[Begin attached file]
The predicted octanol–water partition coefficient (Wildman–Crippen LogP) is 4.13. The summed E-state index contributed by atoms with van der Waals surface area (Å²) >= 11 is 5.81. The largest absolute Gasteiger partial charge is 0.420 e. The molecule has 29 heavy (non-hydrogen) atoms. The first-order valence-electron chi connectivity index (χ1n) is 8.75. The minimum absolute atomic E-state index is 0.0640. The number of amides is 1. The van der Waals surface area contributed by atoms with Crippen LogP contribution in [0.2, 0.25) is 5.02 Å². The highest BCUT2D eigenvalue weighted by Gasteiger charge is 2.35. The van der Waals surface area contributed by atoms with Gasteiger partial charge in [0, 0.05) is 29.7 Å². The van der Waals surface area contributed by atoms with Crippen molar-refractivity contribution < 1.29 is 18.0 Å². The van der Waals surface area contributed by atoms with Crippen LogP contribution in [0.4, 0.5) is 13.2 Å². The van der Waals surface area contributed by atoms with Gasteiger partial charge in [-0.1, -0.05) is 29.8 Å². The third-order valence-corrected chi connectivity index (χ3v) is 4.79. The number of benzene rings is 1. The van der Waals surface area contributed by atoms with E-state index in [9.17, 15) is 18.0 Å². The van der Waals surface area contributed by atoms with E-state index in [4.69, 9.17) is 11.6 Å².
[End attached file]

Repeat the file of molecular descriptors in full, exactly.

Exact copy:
The predicted octanol–water partition coefficient (Wildman–Crippen LogP) is 4.13. The summed E-state index contributed by atoms with van der Waals surface area (Å²) >= 11 is 5.81. The largest absolute Gasteiger partial charge is 0.420 e. The molecule has 29 heavy (non-hydrogen) atoms. The first-order valence-electron chi connectivity index (χ1n) is 8.75. The minimum absolute atomic E-state index is 0.0640. The number of amides is 1. The van der Waals surface area contributed by atoms with Crippen LogP contribution in [0.2, 0.25) is 5.02 Å². The highest BCUT2D eigenvalue weighted by Gasteiger charge is 2.35. The van der Waals surface area contributed by atoms with Gasteiger partial charge in [0, 0.05) is 29.7 Å². The van der Waals surface area contributed by atoms with Crippen molar-refractivity contribution < 1.29 is 18.0 Å². The van der Waals surface area contributed by atoms with Crippen LogP contribution in [0.4, 0.5) is 13.2 Å². The van der Waals surface area contributed by atoms with Gasteiger partial charge in [-0.1, -0.05) is 29.8 Å². The third-order valence-corrected chi connectivity index (χ3v) is 4.79. The number of benzene rings is 1. The van der Waals surface area contributed by atoms with E-state index in [9.17, 15) is 18.0 Å². The van der Waals surface area contributed by atoms with E-state index in [4.69, 9.17) is 11.6 Å².